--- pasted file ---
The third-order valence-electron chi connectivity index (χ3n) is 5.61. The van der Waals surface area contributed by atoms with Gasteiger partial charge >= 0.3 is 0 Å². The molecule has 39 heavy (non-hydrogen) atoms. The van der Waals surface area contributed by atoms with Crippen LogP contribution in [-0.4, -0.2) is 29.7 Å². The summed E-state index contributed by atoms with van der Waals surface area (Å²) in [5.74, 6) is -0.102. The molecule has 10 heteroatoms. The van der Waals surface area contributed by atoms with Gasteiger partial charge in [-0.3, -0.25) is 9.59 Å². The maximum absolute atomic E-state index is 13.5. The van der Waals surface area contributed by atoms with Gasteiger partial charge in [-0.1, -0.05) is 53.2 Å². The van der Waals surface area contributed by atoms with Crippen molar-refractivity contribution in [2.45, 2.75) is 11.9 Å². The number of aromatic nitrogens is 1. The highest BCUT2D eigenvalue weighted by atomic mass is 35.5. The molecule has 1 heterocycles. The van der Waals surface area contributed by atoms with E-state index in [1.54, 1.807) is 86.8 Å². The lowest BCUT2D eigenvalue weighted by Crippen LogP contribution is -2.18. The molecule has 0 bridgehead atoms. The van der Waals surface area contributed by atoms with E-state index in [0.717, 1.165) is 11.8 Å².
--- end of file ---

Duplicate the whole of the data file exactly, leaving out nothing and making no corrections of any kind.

The third-order valence-electron chi connectivity index (χ3n) is 5.61. The van der Waals surface area contributed by atoms with Gasteiger partial charge >= 0.3 is 0 Å². The molecule has 39 heavy (non-hydrogen) atoms. The van der Waals surface area contributed by atoms with Crippen LogP contribution in [-0.4, -0.2) is 29.7 Å². The summed E-state index contributed by atoms with van der Waals surface area (Å²) in [5.74, 6) is -0.102. The molecule has 10 heteroatoms. The van der Waals surface area contributed by atoms with Gasteiger partial charge in [-0.3, -0.25) is 9.59 Å². The maximum absolute atomic E-state index is 13.5. The van der Waals surface area contributed by atoms with Gasteiger partial charge in [-0.1, -0.05) is 53.2 Å². The van der Waals surface area contributed by atoms with Crippen molar-refractivity contribution in [2.45, 2.75) is 11.9 Å². The number of aromatic nitrogens is 1. The highest BCUT2D eigenvalue weighted by atomic mass is 35.5. The molecule has 1 heterocycles. The van der Waals surface area contributed by atoms with E-state index in [1.54, 1.807) is 86.8 Å². The lowest BCUT2D eigenvalue weighted by Crippen LogP contribution is -2.18. The molecule has 0 bridgehead atoms. The van der Waals surface area contributed by atoms with E-state index in [0.717, 1.165) is 11.8 Å².